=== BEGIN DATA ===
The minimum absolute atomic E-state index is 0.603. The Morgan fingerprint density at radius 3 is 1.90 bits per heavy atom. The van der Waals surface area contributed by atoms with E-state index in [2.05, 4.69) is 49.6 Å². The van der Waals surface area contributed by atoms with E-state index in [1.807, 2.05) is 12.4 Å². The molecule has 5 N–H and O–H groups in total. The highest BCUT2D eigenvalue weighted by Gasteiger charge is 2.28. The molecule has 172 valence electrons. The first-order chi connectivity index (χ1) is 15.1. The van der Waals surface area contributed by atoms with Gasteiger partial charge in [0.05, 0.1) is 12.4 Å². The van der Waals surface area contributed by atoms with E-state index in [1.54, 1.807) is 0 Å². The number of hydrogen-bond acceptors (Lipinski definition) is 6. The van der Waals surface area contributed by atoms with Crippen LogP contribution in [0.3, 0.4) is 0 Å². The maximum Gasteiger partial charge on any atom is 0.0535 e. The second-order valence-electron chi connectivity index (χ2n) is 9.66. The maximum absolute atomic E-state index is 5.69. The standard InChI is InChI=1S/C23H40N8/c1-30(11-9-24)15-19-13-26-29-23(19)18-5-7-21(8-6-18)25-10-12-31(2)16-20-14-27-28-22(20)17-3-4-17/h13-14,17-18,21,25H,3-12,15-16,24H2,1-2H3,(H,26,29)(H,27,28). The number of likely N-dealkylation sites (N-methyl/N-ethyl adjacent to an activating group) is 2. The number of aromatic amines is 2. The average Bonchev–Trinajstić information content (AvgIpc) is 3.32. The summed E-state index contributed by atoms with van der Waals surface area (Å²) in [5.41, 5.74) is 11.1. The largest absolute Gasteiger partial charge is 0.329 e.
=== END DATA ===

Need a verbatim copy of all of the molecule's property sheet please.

The minimum absolute atomic E-state index is 0.603. The Morgan fingerprint density at radius 3 is 1.90 bits per heavy atom. The van der Waals surface area contributed by atoms with E-state index in [2.05, 4.69) is 49.6 Å². The van der Waals surface area contributed by atoms with E-state index in [1.807, 2.05) is 12.4 Å². The molecule has 5 N–H and O–H groups in total. The highest BCUT2D eigenvalue weighted by Gasteiger charge is 2.28. The molecule has 172 valence electrons. The first-order chi connectivity index (χ1) is 15.1. The van der Waals surface area contributed by atoms with Gasteiger partial charge in [0.05, 0.1) is 12.4 Å². The van der Waals surface area contributed by atoms with E-state index in [1.54, 1.807) is 0 Å². The number of hydrogen-bond acceptors (Lipinski definition) is 6. The van der Waals surface area contributed by atoms with Crippen LogP contribution in [0.3, 0.4) is 0 Å². The maximum Gasteiger partial charge on any atom is 0.0535 e. The second-order valence-electron chi connectivity index (χ2n) is 9.66. The maximum absolute atomic E-state index is 5.69. The standard InChI is InChI=1S/C23H40N8/c1-30(11-9-24)15-19-13-26-29-23(19)18-5-7-21(8-6-18)25-10-12-31(2)16-20-14-27-28-22(20)17-3-4-17/h13-14,17-18,21,25H,3-12,15-16,24H2,1-2H3,(H,26,29)(H,27,28). The number of likely N-dealkylation sites (N-methyl/N-ethyl adjacent to an activating group) is 2. The number of aromatic amines is 2. The average Bonchev–Trinajstić information content (AvgIpc) is 3.32. The summed E-state index contributed by atoms with van der Waals surface area (Å²) in [5.41, 5.74) is 11.1. The largest absolute Gasteiger partial charge is 0.329 e.